Understanding too Big to Fail; Glass Steagall & the Volcker Rule

Always, it is the forgotten man who suffers when Big Banks are Dishonest 

To Regulate or not to Regulate; that is the question . . .

robtheworld

Small Business (organized right)  employs more than all the high tech companies, more than Walmart, Ali Baba, and Amazon added up together. Wipe out the small businesses, each with two or three or twenty employees with BAD LEGISLATION and (like Obama) you destroy the smaller jobs that keep the economy afloat.

So how do we rate the new Trump, Treasury Secretary?

The only thing on which he is firm is that there will be no bank bailouts. Well good.

The Vocker rule? he kind of likes it. Does he favor Glass Steagall; maybe and maybe not?  Is he in bed with the big bankers? Looks like that but not necessarily so. This dissembling may not be a bad thing at all, at all.  We should give the man a chance. Now is not the time to rock the financial boat.

NOTE: GLASS STEAGALL WAS A CAMPAIGN PROMISE.  It was even written into the GOP platform.

To clarify, the Volcker rule puts limits on the ability of banks to bet with money entrusted to them by depositors.

Glass Steagall on the other hand. cleans up the confused identity in banking. It forces banks to be either an Investment Bank or a Commercial Bank.

An Investment Bank buys and sells bonds, stocks and other investments. They assist new companies to go public with their initial offering. (IPOs) When we think of Investment Banks we also think of market or economic liquidity. Investment Banks fulfill their purpose (contribution to the social contract) better with fewer regulations. They need  governed by common sense rules that are simple and clearly defined. Now after fifly years of confused identity, it is a hornet’s nest. For example, the rules governing derivatives badly need clarified, and overhauled. Derivatives have formed a banking bubble and we now have more “too big to fail banks” than we had in 2008.

Commercial Banks on the other hand act as managers for deposit accounts. They serve both individuals and small businesses.  In the ideal the money they take in is lent out to individuals and small businesses and the economy grows.  Because they deal with the little man, or small businesses that are somewhat frail, they demand more oversight.

In September 2016 we had the Wells Fargo scandal. The employees secretly created millions of unauthorized bank and credit card accounts — without their customers knowing it, they were charging them phony fees and making off like a banshee. Wells Fargo employees secretly opened unauthorized accounts to hit sales targets in order to receive bonuses. Commercial banks need oversight.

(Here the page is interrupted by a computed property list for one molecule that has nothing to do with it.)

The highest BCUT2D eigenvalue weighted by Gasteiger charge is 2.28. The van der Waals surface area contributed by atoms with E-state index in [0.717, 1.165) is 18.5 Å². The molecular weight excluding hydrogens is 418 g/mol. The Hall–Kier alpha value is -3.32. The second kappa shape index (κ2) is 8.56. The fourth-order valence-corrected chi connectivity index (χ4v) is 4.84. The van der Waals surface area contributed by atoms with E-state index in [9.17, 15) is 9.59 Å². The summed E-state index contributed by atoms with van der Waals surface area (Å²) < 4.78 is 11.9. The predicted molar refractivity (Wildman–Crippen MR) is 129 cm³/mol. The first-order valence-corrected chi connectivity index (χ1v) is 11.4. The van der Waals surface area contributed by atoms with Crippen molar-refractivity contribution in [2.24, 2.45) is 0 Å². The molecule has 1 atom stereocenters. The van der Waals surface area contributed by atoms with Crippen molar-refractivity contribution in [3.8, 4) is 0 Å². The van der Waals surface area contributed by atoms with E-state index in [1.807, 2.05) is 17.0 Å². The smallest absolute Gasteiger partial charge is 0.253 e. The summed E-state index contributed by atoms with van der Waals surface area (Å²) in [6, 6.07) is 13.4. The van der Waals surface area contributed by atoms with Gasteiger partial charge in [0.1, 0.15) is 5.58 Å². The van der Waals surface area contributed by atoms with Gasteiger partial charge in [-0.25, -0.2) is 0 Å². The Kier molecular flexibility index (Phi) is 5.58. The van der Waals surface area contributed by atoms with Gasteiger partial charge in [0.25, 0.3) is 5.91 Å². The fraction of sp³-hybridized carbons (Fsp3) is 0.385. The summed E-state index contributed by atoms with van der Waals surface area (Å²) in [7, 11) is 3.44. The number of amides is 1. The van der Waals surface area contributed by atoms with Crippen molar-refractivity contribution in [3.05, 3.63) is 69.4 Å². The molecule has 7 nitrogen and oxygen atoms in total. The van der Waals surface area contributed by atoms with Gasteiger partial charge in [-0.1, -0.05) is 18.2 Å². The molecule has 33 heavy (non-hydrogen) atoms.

NOTE: Like 2008 when no banking executives were prosecuted, the Wells Fargo CEO resigned and walked away free of blame. Hello?

TBTFThe seeds for the 2008 crash were sown on Bill Clinton’s watch; an inept president and his greedy banking cronies who took advantage. The economy was turned around after the 2008 crash. It took taxpayer bailouts of both American and Foreign Banks. Obama and Bernanke saved the system, but failed to fix the problem. It is the “Mom & Pop” small business that trusts these banks.  It is also the “Mom & Pop” small business culture that fueled what economic Obama recovery there was. If these little businesses get wiped out in a banking crash, or by over-regulation, it would be a bad, sad day for America.

With this in mind the new government may look at being proactive and enacting Glass Steagall. It is also a way to break up the big banks that is fair. It simplifies things.

Note well: It was the crash of 2008 that brought on the income inequality that now puts our culture at risk.

A little background on Glass Steagall:

In the roaring twenties there was so much easy money in risky-investments that several big Wall Street banks began salivating. They then decided to pull the deposit money out of trusted accounts and use this money to speculate. It wasn’t their money and it wasn’t ethical, so it all went appetite over tin cup; bankers jumped out of high windows and America went a slipping and a sliding into a great Depression.

The Glass Steagall Act of 1933 is a set of good reforms that ushered in a crisis-free period in USA financial history. We should learn from our past mistakes.

1933 the evidence of banking corruption was irrefutable: After the then ethics investigation, it was found that BANKING & BROKERING WAS A POISONOUS MARRIAGE. This little story illustrates the point.

“Young Bobby has just turned thirteen and in honor of his teenage status Dad has decided to give him a weekly allowance.  Bobby is a born entrepreneur and he and his neighbor friend, Goldy owned a lemonade stand (this was in the days before bureaucrats made this kind of endeavor illegal)